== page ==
After completion of use, connections and fittings initially installed by the contractor shall be removed by the contractor without damage or alteration to existing water piping and equipment.
Refer to the UNC Design and Construction Guidelines for further information including Chapter V – Technical Design and Performance Standards – Division 15, Mechanical Systems.
The contractor shall lock and tag out electrical and Heating, Ventilation, and Air Conditioning (HVAC) equipment in the work area. The contractor shall verify that the power and HVAC have been locked and tagged out prior to beginning work. The owner will provide electricity for the project. The contractor is responsible for connection of power panels and providing temporary electrical services to the work areas.
The contractor shall provide temporary facilities as required herein or as necessary to carry out the work. The contractor shall contact UNC Electric Systems for the location of the temporary service equipment, the appropriate size of any CT cabinets (if required), and associated costs for the service. Temporary service is generally provided just inside the construction site fence at an agreed point of delivery as approved by UNC Electric Systems.
Standard temporary service is typically overhead but may be installed underground depending on the construction site. UNC Electric Systems’ preferred temporary service is single-phase 120/240 volt furnished from an overhead transformer. Overhead or underground three-phase 120/208 volt, 120/240 volt and 480 volt services can be made available. UNC discourages the use of single-phase 120/240 volt service due to the associated cost.
Temporary services of 200 amperes and under are metered with self contained meters and require a standard meter base supplied by UNC Electric Systems. Temporary services over 200 amperes require current transformers for metering and require a CT cabinet supplied by the contractor.
The contractor is responsible for coordinating and acquiring all local inspections and filing an application for services with the Energy Services Business Office. The filing date must allow adequate time for UNC Electric Systems to provide the desired service.
The contractor shall provide a structure sufficient in strength and height to accept the appropriate overhead or underground supply conductors and to comply with appropriate local and NEC codes for height, voltage, clearance and utilization of power.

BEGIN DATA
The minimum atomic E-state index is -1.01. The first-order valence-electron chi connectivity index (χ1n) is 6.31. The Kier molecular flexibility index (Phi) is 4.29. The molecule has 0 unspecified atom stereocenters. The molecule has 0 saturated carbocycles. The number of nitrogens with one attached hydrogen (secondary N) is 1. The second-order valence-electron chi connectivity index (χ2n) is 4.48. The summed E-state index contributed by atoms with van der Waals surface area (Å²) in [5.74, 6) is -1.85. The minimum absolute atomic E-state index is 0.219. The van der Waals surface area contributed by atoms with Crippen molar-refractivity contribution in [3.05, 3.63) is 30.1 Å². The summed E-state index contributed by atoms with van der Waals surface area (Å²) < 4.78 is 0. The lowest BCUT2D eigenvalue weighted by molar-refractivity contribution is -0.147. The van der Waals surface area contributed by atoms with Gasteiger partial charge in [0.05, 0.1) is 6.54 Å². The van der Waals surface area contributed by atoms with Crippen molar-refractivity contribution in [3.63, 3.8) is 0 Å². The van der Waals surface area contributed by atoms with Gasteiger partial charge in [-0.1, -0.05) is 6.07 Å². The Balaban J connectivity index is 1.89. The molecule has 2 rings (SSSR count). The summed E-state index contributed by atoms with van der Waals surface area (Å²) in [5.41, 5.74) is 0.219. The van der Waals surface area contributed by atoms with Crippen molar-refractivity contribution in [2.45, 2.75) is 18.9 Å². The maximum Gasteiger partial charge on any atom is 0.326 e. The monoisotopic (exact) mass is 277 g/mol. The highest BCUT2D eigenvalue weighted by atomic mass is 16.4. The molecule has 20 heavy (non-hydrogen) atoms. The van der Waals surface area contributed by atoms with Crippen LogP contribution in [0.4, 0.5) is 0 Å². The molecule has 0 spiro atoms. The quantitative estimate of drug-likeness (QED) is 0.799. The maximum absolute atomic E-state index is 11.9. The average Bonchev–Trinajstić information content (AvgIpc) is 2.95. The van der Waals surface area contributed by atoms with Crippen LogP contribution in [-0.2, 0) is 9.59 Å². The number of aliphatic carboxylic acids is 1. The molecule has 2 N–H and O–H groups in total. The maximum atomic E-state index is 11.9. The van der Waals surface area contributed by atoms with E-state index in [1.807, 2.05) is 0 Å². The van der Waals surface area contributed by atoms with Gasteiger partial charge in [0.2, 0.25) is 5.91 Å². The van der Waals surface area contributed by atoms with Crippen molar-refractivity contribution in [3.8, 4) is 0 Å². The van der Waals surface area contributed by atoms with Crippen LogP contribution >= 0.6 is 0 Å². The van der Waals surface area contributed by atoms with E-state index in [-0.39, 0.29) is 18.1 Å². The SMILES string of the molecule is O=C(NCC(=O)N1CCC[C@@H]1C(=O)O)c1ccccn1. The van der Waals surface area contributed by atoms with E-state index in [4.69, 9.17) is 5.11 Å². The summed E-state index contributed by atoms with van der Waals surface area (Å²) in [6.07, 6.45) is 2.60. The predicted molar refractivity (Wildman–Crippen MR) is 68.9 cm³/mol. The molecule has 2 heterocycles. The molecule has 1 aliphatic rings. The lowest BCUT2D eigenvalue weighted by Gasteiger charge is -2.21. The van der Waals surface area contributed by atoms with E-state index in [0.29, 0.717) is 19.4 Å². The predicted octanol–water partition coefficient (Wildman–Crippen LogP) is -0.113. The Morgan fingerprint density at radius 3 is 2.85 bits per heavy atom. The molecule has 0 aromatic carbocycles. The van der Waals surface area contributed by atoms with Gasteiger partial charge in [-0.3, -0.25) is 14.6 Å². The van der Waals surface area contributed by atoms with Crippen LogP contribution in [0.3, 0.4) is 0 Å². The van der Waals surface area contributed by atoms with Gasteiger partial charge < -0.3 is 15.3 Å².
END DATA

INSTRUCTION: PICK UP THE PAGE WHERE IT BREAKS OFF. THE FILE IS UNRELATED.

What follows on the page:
The contractor shall employ qualified tradesmen for installation of temporary services and facilities. The contractor shall locate, modify and extend temporary services and facilities where they will serve the project adequately and result in minimum interference with the performance of the work.
Ground Fault Protection: The contractor shall provide receptacle outlets equipped with ground fault circuit interrupters (GFCI), reset button and pilot light, for plug-in connection of power tools and equipment. All GFCIs shall be located outside the containment area. All powered equipment shall be connected to a GFCI.
The contractor shall provide a weatherproof, grounded temporary electric power service and distribution system of sufficient size, capacity and power characteristics to accommodate performance of work during the construction period.
The contractor shall install temporary lighting adequate to provide sufficient illumination for safe work and traffic conditions in every area of work. The contractor will not be allowed to utilize the existing lighting at the site during abatement of asbestos-containing materials. All light fixtures shall be cleaned and removed under the containment or wrapped with two layers of six mil polyethylene sheeting. Maintain a level of at least 75 foot candles in all construction areas. During the final visual inspection, the temporary lighting shall be maintained at level of at least 150 candle foot. Any deviations in the lighting requirements must be approved by UNC EHS and/or the Project Designer. If adequate lighting is not provided during the work process, during visual inspection by UNC EHS, project designer or IH firm, in and/or during air monitoring, the project will be shut down at the contractor’s expense until lighting is provided. There will be no additional time allotted to the contractor for the project in the event these circumstances arise. Reference OSHA 29 CFR 1926.56(b).